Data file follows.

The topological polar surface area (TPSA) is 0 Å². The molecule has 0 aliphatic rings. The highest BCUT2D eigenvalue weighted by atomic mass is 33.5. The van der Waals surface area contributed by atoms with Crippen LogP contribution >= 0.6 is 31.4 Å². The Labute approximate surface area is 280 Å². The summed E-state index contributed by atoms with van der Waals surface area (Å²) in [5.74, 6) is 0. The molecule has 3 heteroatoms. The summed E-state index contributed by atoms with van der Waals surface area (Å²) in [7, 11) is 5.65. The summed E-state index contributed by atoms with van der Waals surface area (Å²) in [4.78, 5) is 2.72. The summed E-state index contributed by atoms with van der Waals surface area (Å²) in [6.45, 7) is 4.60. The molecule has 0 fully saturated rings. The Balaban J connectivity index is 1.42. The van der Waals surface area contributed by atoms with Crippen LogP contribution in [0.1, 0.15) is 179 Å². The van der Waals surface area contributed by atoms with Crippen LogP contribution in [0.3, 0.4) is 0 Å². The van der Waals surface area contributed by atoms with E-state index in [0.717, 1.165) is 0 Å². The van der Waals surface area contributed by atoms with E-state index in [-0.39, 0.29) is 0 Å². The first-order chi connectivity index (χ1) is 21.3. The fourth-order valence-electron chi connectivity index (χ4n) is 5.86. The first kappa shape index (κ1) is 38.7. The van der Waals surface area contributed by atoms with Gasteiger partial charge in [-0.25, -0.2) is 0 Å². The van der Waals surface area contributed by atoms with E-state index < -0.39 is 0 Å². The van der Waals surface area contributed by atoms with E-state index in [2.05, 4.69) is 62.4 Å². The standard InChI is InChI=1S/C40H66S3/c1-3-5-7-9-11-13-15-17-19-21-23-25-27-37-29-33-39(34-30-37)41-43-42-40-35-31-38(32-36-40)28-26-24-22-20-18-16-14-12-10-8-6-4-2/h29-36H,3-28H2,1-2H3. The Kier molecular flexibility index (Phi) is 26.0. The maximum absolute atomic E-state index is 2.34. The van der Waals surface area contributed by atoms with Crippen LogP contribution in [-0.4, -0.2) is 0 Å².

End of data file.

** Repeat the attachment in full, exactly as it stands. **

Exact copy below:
The topological polar surface area (TPSA) is 0 Å². The molecule has 0 aliphatic rings. The highest BCUT2D eigenvalue weighted by atomic mass is 33.5. The van der Waals surface area contributed by atoms with Crippen LogP contribution >= 0.6 is 31.4 Å². The Labute approximate surface area is 280 Å². The summed E-state index contributed by atoms with van der Waals surface area (Å²) in [5.74, 6) is 0. The molecule has 3 heteroatoms. The summed E-state index contributed by atoms with van der Waals surface area (Å²) in [7, 11) is 5.65. The summed E-state index contributed by atoms with van der Waals surface area (Å²) in [4.78, 5) is 2.72. The summed E-state index contributed by atoms with van der Waals surface area (Å²) in [6.45, 7) is 4.60. The molecule has 0 fully saturated rings. The Balaban J connectivity index is 1.42. The van der Waals surface area contributed by atoms with Crippen LogP contribution in [0.1, 0.15) is 179 Å². The van der Waals surface area contributed by atoms with Crippen LogP contribution in [0.3, 0.4) is 0 Å². The van der Waals surface area contributed by atoms with E-state index in [0.717, 1.165) is 0 Å². The van der Waals surface area contributed by atoms with E-state index in [-0.39, 0.29) is 0 Å². The first-order chi connectivity index (χ1) is 21.3. The fourth-order valence-electron chi connectivity index (χ4n) is 5.86. The first kappa shape index (κ1) is 38.7. The van der Waals surface area contributed by atoms with Gasteiger partial charge in [-0.25, -0.2) is 0 Å². The van der Waals surface area contributed by atoms with E-state index < -0.39 is 0 Å². The van der Waals surface area contributed by atoms with E-state index in [2.05, 4.69) is 62.4 Å². The standard InChI is InChI=1S/C40H66S3/c1-3-5-7-9-11-13-15-17-19-21-23-25-27-37-29-33-39(34-30-37)41-43-42-40-35-31-38(32-36-40)28-26-24-22-20-18-16-14-12-10-8-6-4-2/h29-36H,3-28H2,1-2H3. The Kier molecular flexibility index (Phi) is 26.0. The maximum absolute atomic E-state index is 2.34. The van der Waals surface area contributed by atoms with Crippen LogP contribution in [-0.4, -0.2) is 0 Å².